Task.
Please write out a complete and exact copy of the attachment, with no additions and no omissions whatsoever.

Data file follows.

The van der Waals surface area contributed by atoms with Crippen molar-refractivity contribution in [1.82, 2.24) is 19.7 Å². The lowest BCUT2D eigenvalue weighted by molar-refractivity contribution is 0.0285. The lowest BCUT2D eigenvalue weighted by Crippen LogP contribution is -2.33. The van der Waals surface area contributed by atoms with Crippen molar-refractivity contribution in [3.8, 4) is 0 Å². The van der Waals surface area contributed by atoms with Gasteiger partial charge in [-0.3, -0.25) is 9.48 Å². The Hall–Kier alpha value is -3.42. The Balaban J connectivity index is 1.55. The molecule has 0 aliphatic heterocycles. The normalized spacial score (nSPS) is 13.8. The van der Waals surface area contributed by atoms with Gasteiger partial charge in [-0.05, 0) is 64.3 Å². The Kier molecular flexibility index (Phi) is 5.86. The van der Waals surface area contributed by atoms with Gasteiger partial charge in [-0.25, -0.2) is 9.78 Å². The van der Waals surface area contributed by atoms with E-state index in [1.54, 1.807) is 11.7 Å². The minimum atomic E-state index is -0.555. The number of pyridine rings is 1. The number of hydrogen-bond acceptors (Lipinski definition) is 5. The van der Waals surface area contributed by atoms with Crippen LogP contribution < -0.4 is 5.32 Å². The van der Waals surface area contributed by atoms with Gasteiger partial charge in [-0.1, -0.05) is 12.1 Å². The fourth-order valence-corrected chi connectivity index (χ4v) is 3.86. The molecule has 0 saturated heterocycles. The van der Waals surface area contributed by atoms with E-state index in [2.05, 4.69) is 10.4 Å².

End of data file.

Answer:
The van der Waals surface area contributed by atoms with Crippen molar-refractivity contribution in [1.82, 2.24) is 19.7 Å². The lowest BCUT2D eigenvalue weighted by molar-refractivity contribution is 0.0285. The lowest BCUT2D eigenvalue weighted by Crippen LogP contribution is -2.33. The van der Waals surface area contributed by atoms with Crippen molar-refractivity contribution in [3.8, 4) is 0 Å². The van der Waals surface area contributed by atoms with Gasteiger partial charge in [-0.3, -0.25) is 9.48 Å². The Hall–Kier alpha value is -3.42. The Balaban J connectivity index is 1.55. The molecule has 0 aliphatic heterocycles. The normalized spacial score (nSPS) is 13.8. The van der Waals surface area contributed by atoms with Gasteiger partial charge in [-0.05, 0) is 64.3 Å². The Kier molecular flexibility index (Phi) is 5.86. The van der Waals surface area contributed by atoms with Gasteiger partial charge in [-0.25, -0.2) is 9.78 Å². The van der Waals surface area contributed by atoms with E-state index in [1.54, 1.807) is 11.7 Å². The minimum atomic E-state index is -0.555. The number of pyridine rings is 1. The number of hydrogen-bond acceptors (Lipinski definition) is 5. The van der Waals surface area contributed by atoms with Crippen LogP contribution < -0.4 is 5.32 Å². The van der Waals surface area contributed by atoms with Gasteiger partial charge in [-0.1, -0.05) is 12.1 Å². The fourth-order valence-corrected chi connectivity index (χ4v) is 3.86. The molecule has 0 saturated heterocycles. The van der Waals surface area contributed by atoms with E-state index in [2.05, 4.69) is 10.4 Å².